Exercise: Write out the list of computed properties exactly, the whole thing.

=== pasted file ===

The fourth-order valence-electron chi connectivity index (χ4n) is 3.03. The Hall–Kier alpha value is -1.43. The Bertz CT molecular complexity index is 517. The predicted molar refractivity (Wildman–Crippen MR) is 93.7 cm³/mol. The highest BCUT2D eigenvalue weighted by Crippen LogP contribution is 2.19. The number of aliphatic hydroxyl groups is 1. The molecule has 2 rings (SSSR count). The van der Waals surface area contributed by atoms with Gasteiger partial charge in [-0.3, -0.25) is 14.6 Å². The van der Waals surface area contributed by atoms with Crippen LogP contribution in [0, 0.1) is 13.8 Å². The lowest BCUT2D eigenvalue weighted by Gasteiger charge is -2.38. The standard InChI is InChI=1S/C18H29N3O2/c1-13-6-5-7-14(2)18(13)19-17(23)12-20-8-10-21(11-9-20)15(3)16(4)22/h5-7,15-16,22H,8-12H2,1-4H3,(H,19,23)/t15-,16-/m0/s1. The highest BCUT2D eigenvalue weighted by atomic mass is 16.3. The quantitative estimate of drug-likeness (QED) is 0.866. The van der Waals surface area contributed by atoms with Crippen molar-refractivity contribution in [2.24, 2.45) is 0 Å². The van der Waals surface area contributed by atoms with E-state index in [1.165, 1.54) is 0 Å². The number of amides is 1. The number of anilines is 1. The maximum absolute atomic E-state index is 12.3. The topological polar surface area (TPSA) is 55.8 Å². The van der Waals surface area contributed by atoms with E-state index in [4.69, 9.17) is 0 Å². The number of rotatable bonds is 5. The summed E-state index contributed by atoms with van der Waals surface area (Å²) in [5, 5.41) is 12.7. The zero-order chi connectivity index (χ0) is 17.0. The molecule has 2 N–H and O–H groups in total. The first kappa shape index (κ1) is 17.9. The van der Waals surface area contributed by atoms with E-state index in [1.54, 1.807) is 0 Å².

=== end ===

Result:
The fourth-order valence-electron chi connectivity index (χ4n) is 3.03. The Hall–Kier alpha value is -1.43. The Bertz CT molecular complexity index is 517. The predicted molar refractivity (Wildman–Crippen MR) is 93.7 cm³/mol. The highest BCUT2D eigenvalue weighted by Crippen LogP contribution is 2.19. The number of aliphatic hydroxyl groups is 1. The molecule has 2 rings (SSSR count). The van der Waals surface area contributed by atoms with Gasteiger partial charge in [-0.3, -0.25) is 14.6 Å². The van der Waals surface area contributed by atoms with Crippen LogP contribution in [0, 0.1) is 13.8 Å². The lowest BCUT2D eigenvalue weighted by Gasteiger charge is -2.38. The standard InChI is InChI=1S/C18H29N3O2/c1-13-6-5-7-14(2)18(13)19-17(23)12-20-8-10-21(11-9-20)15(3)16(4)22/h5-7,15-16,22H,8-12H2,1-4H3,(H,19,23)/t15-,16-/m0/s1. The highest BCUT2D eigenvalue weighted by atomic mass is 16.3. The quantitative estimate of drug-likeness (QED) is 0.866. The van der Waals surface area contributed by atoms with Crippen molar-refractivity contribution in [2.24, 2.45) is 0 Å². The van der Waals surface area contributed by atoms with E-state index in [1.165, 1.54) is 0 Å². The number of amides is 1. The number of anilines is 1. The maximum absolute atomic E-state index is 12.3. The topological polar surface area (TPSA) is 55.8 Å². The van der Waals surface area contributed by atoms with E-state index in [4.69, 9.17) is 0 Å². The number of rotatable bonds is 5. The summed E-state index contributed by atoms with van der Waals surface area (Å²) in [5, 5.41) is 12.7. The zero-order chi connectivity index (χ0) is 17.0. The molecule has 2 N–H and O–H groups in total. The first kappa shape index (κ1) is 17.9. The van der Waals surface area contributed by atoms with E-state index in [1.54, 1.807) is 0 Å².